It’s probably best to remember that gray is a value of light that doesn’t actually exist in nature as a color. If one keeps this in mind it is easy to understand why mixing grays from pure color combinations on the same side of the color wheel will always produce a better effect than a tube of Payne’s Gray or a haphazard mixture of complements.
One grain at a time
by Karen Broadbent
Last week I had the privilege of photographing this unique Buddhist Kali Chakra ritual which was performed by talented Tibetan monks at Glenhyrst Art Gallery in Brantford, Ontario. The Mandela (offering) was painted in multi-colored sand, tapped one grain at a time through brass straws. After painstakingly labouring for a week, it was dismantled and the sand deposited into the local Grand river — exemplifying the impermanence of life with its ever-changing nature. This ostensibly imparts a special blessing to the area where the offering is made. How cool is that? They were traveling through North America to raise money for their monastery in India.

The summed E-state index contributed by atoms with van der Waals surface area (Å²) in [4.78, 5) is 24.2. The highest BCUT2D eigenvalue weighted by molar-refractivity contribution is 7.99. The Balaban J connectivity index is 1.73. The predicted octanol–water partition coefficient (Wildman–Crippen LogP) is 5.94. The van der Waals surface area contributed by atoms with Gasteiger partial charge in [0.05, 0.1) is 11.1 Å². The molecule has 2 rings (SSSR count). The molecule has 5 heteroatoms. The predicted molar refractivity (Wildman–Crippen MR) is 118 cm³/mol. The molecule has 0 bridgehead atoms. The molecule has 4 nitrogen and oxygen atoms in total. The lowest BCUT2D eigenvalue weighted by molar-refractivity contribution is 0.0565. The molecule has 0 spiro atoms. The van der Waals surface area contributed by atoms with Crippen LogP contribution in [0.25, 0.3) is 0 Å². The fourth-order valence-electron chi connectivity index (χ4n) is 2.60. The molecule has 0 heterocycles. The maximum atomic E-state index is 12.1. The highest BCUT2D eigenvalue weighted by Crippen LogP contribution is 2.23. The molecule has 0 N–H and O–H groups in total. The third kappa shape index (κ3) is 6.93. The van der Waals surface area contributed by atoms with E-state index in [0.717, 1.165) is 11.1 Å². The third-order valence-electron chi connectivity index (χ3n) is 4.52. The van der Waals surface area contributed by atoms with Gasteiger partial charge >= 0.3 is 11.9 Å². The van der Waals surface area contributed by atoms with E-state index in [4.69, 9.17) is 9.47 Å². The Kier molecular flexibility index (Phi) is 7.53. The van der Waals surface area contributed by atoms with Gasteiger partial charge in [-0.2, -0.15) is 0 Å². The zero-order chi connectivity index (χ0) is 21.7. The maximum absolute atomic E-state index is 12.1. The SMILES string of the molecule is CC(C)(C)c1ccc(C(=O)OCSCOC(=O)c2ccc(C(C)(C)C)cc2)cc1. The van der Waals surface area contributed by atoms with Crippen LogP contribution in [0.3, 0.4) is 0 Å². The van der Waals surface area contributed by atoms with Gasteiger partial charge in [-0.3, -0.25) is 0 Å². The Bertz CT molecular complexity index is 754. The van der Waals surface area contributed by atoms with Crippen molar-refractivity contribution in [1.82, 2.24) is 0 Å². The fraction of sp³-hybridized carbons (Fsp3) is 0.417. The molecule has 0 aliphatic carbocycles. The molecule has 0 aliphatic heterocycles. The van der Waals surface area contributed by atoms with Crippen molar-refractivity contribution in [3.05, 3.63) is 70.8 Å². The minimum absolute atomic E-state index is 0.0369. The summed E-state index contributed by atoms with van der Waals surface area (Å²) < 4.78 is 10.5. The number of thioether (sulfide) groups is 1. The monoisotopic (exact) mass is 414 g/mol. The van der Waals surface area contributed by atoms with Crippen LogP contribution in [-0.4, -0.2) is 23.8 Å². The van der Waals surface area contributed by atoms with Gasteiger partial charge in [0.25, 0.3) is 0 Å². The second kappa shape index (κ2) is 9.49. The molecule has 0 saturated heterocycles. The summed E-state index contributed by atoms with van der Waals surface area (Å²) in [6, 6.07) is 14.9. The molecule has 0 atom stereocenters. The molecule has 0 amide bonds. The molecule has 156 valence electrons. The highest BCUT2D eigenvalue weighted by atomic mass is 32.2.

Enjoy the past comments below for Lively greys…
You may be interested to know that artists from every state in the USA, every province in Canada, and at least 115 countries worldwide have visited these pages since January 1, 2013.
That includes Helene Groulx of Sault Ste. Marie, ON, Canada who wrote, “I never think of using the opposite side of the color wheel.”
And also Scott Carlson of Mill Creek, WA, USA who wrote, “My lack of consistent success is in not understanding how I reach that desired luminosity, at least without 40 layers of paint, sometimes I get there sometimes I don’t!”
And also Ted Pankowski of Woodinville, WA, USA who wrote, “Sergei Bongard refers to them as ‘the Noble Greys.’ ”
And also Teresa Hitch who wrote, “It is you I have to thank for opening up the beautiful world of greys. (My web-site might have been a gawdawful garish green had you not come along.) Thanks for the wonderful letter.”